Being a child in the 1970s really wasn’t so bad. Helicopter moms were a thing of the far-off future, so we had a lot of unsupervised time to find ourselves. That time involved bikes, hikes, scrounging around for excess construction materials to build ramps to jump our bikes with, occasional fireworks, occasional broken bones, and lots of worn-out clothes. My problem, however, might have been those clothes.
As the youngest of four boys, I was the recipient of relentlessly out-of-fashion hand-me-downs. By the time I got the clothes, just in time for me to wear them out, they were close to being a decade out of style. Imagine your mother forcing you to wear plaid bell-bottoms at the dawn of the Reagan era, and you can picture what a 12-year-old Terry had to deal with.
Lately, we are seeing a lot more ’70s vehicles at shows and in the pages of Hemmings, since Disco Era cars are more affordable, with plenty of well-kept examples available for collectors. Seeing the interiors of some of the wilder cars of the Ford and Carter years, in particular, has me reliving some of my own childhood sartorial trauma.
Desperately trying to reinvent itself in the era of OPEC and increased government regulation, the automotive industry made do with hand-me-downs as well. Sure, in the late 1970s, you could get a 350 in the Corvette, or a 302 in that Mustang, but given the smog equipment and compression ratios that were right out of the ’40s, you weren’t going to win a lot of stoplight races with either. Choked and de-smoked, powerplants were hardly a selling point, so automakers made up for this lack of performance with style instead, and while the exterior guys went in what can best be regarded as a Baroque direction, the interior guys apparently turned to the same place that made the fabric for my plaid bell-bottoms, among other sources. Nowhere in ’70s car designs did the stylists take more liberties than in the interiors.
Recently on Hemmings Auctions, we saw an International Scout II Traveler Midas Edition cross the block. From 1977 to 1980, International Harvester teamed up with the Midas Van Conversion Company to produce a total of 298 Midas Edition Scouts, each with what our own Dan Strohl described as having “funky root beer graphics.” Inside was a veritable ocean of plaid. And not just any plaid, but a fuzzy beige, tan, and brown pattern that covered the front swivel seats, the rear row of seats, the door cards, other interior panels, and even the ceiling—yes, the entire ceiling had a plaid headliner!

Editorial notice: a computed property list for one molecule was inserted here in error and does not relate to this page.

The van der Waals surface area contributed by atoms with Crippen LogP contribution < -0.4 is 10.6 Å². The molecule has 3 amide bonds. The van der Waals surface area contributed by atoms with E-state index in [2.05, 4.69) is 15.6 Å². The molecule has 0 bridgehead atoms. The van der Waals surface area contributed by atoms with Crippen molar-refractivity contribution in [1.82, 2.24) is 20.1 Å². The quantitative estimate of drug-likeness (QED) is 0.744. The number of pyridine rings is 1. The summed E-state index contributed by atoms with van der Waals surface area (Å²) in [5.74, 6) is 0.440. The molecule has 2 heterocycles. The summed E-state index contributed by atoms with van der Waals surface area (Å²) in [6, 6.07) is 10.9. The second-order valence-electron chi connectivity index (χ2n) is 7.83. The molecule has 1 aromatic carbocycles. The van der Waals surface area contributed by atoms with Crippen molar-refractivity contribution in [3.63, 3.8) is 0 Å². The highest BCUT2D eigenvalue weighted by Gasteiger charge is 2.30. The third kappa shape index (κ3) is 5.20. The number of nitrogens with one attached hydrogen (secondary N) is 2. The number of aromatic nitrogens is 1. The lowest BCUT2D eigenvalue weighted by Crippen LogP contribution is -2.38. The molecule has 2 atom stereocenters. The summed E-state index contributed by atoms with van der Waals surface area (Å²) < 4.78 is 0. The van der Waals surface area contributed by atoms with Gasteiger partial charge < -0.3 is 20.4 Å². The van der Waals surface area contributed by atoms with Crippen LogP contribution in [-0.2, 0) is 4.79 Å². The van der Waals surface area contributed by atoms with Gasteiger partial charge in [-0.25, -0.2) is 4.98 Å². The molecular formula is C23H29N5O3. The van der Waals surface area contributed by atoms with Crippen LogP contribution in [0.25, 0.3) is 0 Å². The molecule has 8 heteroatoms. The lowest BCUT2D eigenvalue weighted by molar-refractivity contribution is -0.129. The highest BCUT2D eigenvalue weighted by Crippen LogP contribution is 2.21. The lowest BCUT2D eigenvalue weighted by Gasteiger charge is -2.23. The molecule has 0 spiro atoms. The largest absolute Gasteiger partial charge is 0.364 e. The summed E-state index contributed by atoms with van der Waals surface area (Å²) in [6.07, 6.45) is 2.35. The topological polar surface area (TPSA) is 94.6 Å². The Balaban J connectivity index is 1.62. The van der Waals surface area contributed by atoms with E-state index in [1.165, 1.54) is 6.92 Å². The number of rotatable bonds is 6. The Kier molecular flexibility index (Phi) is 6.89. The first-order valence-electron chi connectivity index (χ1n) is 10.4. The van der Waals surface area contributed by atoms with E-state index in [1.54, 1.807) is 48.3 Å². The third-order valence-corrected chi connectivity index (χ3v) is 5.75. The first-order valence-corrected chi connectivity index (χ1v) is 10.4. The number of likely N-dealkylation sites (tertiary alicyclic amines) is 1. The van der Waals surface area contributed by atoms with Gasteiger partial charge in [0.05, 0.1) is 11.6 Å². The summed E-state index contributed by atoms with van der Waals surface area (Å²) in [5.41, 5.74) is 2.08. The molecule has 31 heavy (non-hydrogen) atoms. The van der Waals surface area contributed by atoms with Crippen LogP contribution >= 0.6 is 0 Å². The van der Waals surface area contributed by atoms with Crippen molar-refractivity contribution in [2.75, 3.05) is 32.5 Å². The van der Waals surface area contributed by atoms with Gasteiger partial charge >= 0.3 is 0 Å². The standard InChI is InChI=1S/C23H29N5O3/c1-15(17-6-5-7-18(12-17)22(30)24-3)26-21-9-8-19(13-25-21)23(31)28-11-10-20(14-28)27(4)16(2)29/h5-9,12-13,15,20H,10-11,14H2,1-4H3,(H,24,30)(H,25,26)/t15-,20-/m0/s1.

But International was hardly the only carmaker getting into the game of outrageous interiors in the ’70s, and plenty of them were connected with fashion labels as opposed to Detroit nameplates. It’s been a long time since I’ve seen one in person, but I don’t think anyone, Mopar fan or otherwise, could ever forget the retina-searing look of the Dodge Dart Sport Hang 10 edition sold only in 1974 and 1975. A $254 option, the Hang 10 package included blue-and-red stripe decals on the white body, but that was just a hint of what was inside: “brilliant orange shag carpeting” (per the brochure), the same bright hue on the dashboard and center console, and white vinyl seats (buckets up front) featuring a near rainbow of stripes, a pattern repeated on the door panels. A Houston Astro wearing the famous “tequila sunrise” uniform of the time would be completely camouflaged in a Dart Sport Hang 10.
Who could forget the denim-inspired interiors and colors of the Levi’s edition AMCs—Gremlins, Hornets, Jeeps, and Pacers? But funky interiors weren’t the sole domain of American automakers. Porsche, no stranger to highly individualized interiors, offered not only Tartan-patterned seats in multiple colors, but also an interior scheme called “pasha” in its sports cars in the late ’70s. Imagine a checkered flag looking like it was stretched and pulled over a series of balls and curves, and you get an idea of what pasha was all about.
Seemingly exotic today, these interiors are yet another reason to love vintage cars and a salve for today’s all-black interiors, those shadowy realms where colors go to die. So, yeah, I guess being a kid in the ’70s wasn’t bad, hand-me-downs and all.